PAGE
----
The pendulum has swung against the cult of youth. Why?
So much for reconciliation and unity. So much for Shadow Cabinet elections. In an act that was at once decisive and divisive, Jeremy Corbyn’s reshuffle this week has made absolutely clear that there is no new start. As he said at the time of his re-election, “sadly for everyone I’ll be the same Jeremy Corbyn.”
And so he is. Carrying out a snap reshuffle without forewarning is in fact good politics. For all that John Cryer might criticise his leader, the fact is that reshuffles have to come unexpectedly; anything else is a recipe for push-back, intrigue and chaos. Corbyn is also sensible to act while his mandate is fresh and his allocation of portfolios, whether out of choice or necessity, to so few of those who left in the summer has reopened the division that never really closed between the bulk of the PLP and the leadership. But it does mean that he now has a Shadow Cabinet he doesn’t have to distrust.
However, if the factional aspect within Labour has been closely analysed, one feature of the new line-up that’s been less remarked upon is the extent to which it’s led by older politicians.
Corbyn himself is 67 and the oldest leader of any major party in over 30 years. His Shadow Chancellor also qualifies for the state pension, as do Nick Brown and Jon Trickett. Two more Shadow Cabinet members – Dianne Abbott and David Anderson – are in their sixties, as will Nia Griffith be by the end of the year.
Given that the role of Shadow Ministers is not only to hold the government to account but to prepare for office, Labour could find itself going into the election with a sizable number of its top team in their late sixties or early seventies and – if successful – then expecting to serve several year more in office.
To some extent, Corbyn is simply making use of what he has available. With so many either refusing to serve or giving the wrong indications to the leadership, his available pool of talent is limited. His inner confidantes – McDonnell and Abbott – are also very long-standing associates so it’s unsurprising that they’re of the same generation. But it may be more than that.
There’s been if not a move to a preference for older politicians of late, then at least an age-agnosticism that’s come across many electorates. Across the Floor from Corbyn, Theresa May earlier this year became, at 59, the oldest person to become Britain’s prime minister since 1976. McDonnell’s opposite number, Philip Hammond, is the oldest Chancellor since 1979. Not only is entering your sixties no bar to high office but it’s not even an issue.
Nor is the trend a purely British one. Next month, Hillary Clinton will take on Donald Trump for the presidency of the United States. If she is elected, she’ll be at inauguration the fifth-oldest ever US president. Little more than a year later, she’d be second. If it’s Trump then he’d be the oldest person ever first elected to the White House. Similarly, across the Channel, the favourite to succeed Hollande in the Élysée Palace is already into his seventies. Again, age barely seems to enter into the debate.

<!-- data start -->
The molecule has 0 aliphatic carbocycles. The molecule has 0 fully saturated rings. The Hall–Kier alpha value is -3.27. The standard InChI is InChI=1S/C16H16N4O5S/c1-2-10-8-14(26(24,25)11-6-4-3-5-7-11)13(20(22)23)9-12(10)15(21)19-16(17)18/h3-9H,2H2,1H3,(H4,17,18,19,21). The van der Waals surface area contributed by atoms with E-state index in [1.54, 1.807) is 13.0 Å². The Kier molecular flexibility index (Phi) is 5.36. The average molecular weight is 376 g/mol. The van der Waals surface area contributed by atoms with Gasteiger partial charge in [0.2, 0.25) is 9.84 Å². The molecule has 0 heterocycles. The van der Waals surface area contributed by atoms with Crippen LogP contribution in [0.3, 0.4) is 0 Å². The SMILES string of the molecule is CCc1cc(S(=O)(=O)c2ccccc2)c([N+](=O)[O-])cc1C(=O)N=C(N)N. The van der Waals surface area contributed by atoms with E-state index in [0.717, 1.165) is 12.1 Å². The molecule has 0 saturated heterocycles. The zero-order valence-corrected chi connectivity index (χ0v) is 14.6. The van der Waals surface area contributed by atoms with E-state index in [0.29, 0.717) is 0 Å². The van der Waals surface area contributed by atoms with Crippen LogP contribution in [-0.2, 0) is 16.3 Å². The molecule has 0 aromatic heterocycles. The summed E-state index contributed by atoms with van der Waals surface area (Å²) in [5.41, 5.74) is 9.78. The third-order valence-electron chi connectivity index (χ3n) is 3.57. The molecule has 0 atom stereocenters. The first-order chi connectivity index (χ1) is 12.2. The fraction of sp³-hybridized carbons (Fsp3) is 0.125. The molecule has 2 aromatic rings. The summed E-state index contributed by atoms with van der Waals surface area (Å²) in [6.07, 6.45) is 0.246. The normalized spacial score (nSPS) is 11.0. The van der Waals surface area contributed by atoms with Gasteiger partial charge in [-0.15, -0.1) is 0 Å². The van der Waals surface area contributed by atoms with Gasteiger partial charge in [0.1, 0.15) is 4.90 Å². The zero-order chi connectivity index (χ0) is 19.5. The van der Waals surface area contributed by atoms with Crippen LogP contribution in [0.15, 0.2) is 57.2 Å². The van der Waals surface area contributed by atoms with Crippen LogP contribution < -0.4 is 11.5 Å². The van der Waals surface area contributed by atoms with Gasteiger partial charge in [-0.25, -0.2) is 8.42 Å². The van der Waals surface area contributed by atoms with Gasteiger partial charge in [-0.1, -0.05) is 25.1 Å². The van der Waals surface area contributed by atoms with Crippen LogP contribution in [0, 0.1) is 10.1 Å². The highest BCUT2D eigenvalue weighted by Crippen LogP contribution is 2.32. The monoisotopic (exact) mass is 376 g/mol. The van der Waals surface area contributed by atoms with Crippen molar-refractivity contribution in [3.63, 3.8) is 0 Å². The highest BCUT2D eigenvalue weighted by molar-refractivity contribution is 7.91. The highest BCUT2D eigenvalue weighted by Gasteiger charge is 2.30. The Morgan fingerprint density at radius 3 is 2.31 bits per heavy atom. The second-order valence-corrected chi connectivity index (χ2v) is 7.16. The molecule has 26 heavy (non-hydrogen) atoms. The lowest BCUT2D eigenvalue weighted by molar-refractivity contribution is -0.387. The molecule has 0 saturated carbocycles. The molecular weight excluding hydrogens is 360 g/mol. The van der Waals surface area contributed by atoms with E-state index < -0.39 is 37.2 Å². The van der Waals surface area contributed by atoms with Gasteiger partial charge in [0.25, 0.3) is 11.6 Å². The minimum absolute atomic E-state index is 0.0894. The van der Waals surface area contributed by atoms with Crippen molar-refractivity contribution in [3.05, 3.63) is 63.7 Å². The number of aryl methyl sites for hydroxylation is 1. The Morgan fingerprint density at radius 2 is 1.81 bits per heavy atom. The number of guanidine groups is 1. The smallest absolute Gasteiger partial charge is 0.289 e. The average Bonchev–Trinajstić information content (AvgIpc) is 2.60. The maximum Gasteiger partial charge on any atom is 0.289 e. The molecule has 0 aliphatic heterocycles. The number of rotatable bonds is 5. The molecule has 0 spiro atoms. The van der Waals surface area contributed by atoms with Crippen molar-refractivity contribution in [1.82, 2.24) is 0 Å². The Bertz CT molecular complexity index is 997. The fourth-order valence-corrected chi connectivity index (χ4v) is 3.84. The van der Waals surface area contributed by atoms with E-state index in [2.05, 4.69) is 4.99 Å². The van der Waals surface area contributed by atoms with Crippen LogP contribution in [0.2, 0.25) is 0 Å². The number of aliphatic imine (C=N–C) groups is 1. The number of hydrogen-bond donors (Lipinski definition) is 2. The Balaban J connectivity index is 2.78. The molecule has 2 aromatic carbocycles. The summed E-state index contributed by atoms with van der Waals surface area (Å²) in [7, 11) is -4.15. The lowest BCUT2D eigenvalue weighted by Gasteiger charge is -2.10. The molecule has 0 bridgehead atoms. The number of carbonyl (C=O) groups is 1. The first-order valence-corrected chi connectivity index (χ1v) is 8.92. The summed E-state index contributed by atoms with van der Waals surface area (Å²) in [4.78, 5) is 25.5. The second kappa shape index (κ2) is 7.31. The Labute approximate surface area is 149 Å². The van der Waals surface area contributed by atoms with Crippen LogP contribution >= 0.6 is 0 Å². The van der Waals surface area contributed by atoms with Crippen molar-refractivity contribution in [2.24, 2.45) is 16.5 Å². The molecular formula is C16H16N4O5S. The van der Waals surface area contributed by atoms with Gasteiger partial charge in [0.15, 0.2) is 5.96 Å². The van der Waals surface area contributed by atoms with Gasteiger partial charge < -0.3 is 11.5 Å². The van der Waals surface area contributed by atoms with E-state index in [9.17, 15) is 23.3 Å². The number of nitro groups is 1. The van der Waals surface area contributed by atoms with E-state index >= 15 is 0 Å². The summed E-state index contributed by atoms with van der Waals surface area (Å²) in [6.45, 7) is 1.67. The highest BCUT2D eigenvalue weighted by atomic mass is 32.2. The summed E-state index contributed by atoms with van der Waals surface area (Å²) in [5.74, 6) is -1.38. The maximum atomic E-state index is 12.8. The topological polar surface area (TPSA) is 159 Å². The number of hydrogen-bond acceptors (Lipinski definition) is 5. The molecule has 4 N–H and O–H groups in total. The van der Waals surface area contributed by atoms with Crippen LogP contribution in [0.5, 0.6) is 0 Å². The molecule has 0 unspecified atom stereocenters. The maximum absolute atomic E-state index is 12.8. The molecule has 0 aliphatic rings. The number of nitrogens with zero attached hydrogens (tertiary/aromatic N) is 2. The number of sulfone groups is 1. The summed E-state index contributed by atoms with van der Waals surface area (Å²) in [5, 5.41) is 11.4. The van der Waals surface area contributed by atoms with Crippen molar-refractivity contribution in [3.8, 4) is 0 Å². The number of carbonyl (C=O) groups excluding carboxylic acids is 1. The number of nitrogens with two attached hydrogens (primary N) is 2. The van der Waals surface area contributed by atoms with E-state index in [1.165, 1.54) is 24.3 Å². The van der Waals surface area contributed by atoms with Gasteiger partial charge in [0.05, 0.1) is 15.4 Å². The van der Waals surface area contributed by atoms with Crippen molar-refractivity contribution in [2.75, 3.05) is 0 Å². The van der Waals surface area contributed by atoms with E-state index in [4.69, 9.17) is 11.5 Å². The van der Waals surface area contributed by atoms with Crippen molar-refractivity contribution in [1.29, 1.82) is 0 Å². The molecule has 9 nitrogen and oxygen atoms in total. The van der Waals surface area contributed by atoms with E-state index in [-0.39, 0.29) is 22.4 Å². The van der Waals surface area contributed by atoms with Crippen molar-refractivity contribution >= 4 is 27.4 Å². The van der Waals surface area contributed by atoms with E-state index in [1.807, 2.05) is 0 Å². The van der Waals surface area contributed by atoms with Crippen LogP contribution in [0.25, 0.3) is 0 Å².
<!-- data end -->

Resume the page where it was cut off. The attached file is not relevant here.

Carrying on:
What happened? Firstly, we shouldn’t get too carried away. There are counter-examples – Justin Trudeau and Matteo Renzi, for example – but the world is a big place and there always will be. Although those cases still show the potency of star appeal, the trend that seems to be underway is that image is losing out to policy.
Not that policy necessarily means substance but all the same, rather than putting faith in an individual as an individual, electorates increasingly prefer to support campaigners selling a message. So from Trump, Le Pen and others on the populist right selling national renewal and railing against foreigners and globalisation, to Corbyn and Sanders on the populist left abhorring the practices of big business and the effects of globalisation, to those like May or Juppé making a virtue of solid competence, the message matters.
What of Hillary? Is she not the antithesis of such a critique, running as policy-light as she is? To an extent yes, but she’s an exception that proves the rule. If she wins – and she probably will – it will be despite her character and despite her campaign. She may well be the least respected candidate ever to win the office; she just happens to be less unpopular than her opponent and to have been favoured with an unusually thin primary field. Rather than focus on her win (if a win it is), we should ask why and how first a self-declared socialist and then a hate-filled businessman and TV personality ran her so close.
They did so because in an uncertain and scary world, people want answers and critiques more, and generic blanding less. Pretty young faces might still have an advantage, other things being equal, but all things are now much less equal; the swing of the pendulum away from personality and towards policy has seen to that.